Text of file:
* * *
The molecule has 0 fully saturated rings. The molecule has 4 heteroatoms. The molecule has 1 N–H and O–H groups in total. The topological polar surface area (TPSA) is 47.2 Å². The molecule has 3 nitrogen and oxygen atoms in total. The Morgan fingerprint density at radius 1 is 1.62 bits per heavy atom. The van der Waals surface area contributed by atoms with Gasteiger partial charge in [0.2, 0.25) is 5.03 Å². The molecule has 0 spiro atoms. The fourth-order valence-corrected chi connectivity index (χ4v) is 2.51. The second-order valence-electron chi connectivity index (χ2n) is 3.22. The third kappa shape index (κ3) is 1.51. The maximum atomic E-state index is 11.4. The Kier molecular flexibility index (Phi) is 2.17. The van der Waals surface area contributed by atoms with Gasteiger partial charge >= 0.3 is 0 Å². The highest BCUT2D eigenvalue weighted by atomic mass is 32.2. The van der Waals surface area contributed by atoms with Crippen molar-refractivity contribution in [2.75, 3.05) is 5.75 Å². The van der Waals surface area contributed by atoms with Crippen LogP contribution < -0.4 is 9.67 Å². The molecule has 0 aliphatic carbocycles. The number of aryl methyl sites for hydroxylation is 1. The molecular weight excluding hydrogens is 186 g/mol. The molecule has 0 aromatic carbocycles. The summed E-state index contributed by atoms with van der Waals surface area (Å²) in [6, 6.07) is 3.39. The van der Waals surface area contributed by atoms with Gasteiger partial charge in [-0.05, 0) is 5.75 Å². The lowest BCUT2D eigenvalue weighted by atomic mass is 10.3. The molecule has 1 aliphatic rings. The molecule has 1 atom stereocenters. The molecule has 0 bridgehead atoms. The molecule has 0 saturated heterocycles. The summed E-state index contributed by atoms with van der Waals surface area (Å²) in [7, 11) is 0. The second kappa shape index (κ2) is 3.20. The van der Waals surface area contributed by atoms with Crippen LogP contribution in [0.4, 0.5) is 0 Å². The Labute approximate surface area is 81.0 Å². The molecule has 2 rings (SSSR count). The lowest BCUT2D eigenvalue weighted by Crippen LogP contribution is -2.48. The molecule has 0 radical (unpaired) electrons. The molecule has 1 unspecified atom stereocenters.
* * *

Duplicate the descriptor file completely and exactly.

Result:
The molecule has 0 fully saturated rings. The molecule has 4 heteroatoms. The molecule has 1 N–H and O–H groups in total. The topological polar surface area (TPSA) is 47.2 Å². The molecule has 3 nitrogen and oxygen atoms in total. The Morgan fingerprint density at radius 1 is 1.62 bits per heavy atom. The van der Waals surface area contributed by atoms with Gasteiger partial charge in [0.2, 0.25) is 5.03 Å². The molecule has 0 spiro atoms. The fourth-order valence-corrected chi connectivity index (χ4v) is 2.51. The second-order valence-electron chi connectivity index (χ2n) is 3.22. The third kappa shape index (κ3) is 1.51. The maximum atomic E-state index is 11.4. The Kier molecular flexibility index (Phi) is 2.17. The van der Waals surface area contributed by atoms with Gasteiger partial charge >= 0.3 is 0 Å². The highest BCUT2D eigenvalue weighted by atomic mass is 32.2. The van der Waals surface area contributed by atoms with Crippen molar-refractivity contribution in [2.75, 3.05) is 5.75 Å². The van der Waals surface area contributed by atoms with Crippen LogP contribution < -0.4 is 9.67 Å². The molecule has 0 aliphatic carbocycles. The number of aryl methyl sites for hydroxylation is 1. The molecular weight excluding hydrogens is 186 g/mol. The molecule has 0 aromatic carbocycles. The summed E-state index contributed by atoms with van der Waals surface area (Å²) in [6, 6.07) is 3.39. The van der Waals surface area contributed by atoms with Gasteiger partial charge in [-0.05, 0) is 5.75 Å². The lowest BCUT2D eigenvalue weighted by atomic mass is 10.3. The molecule has 1 aliphatic rings. The molecule has 1 atom stereocenters. The molecule has 0 bridgehead atoms. The molecule has 0 saturated heterocycles. The summed E-state index contributed by atoms with van der Waals surface area (Å²) in [7, 11) is 0. The second kappa shape index (κ2) is 3.20. The van der Waals surface area contributed by atoms with Crippen LogP contribution in [0.4, 0.5) is 0 Å². The Labute approximate surface area is 81.0 Å². The molecule has 2 rings (SSSR count). The lowest BCUT2D eigenvalue weighted by Crippen LogP contribution is -2.48. The molecule has 0 radical (unpaired) electrons. The molecule has 1 unspecified atom stereocenters.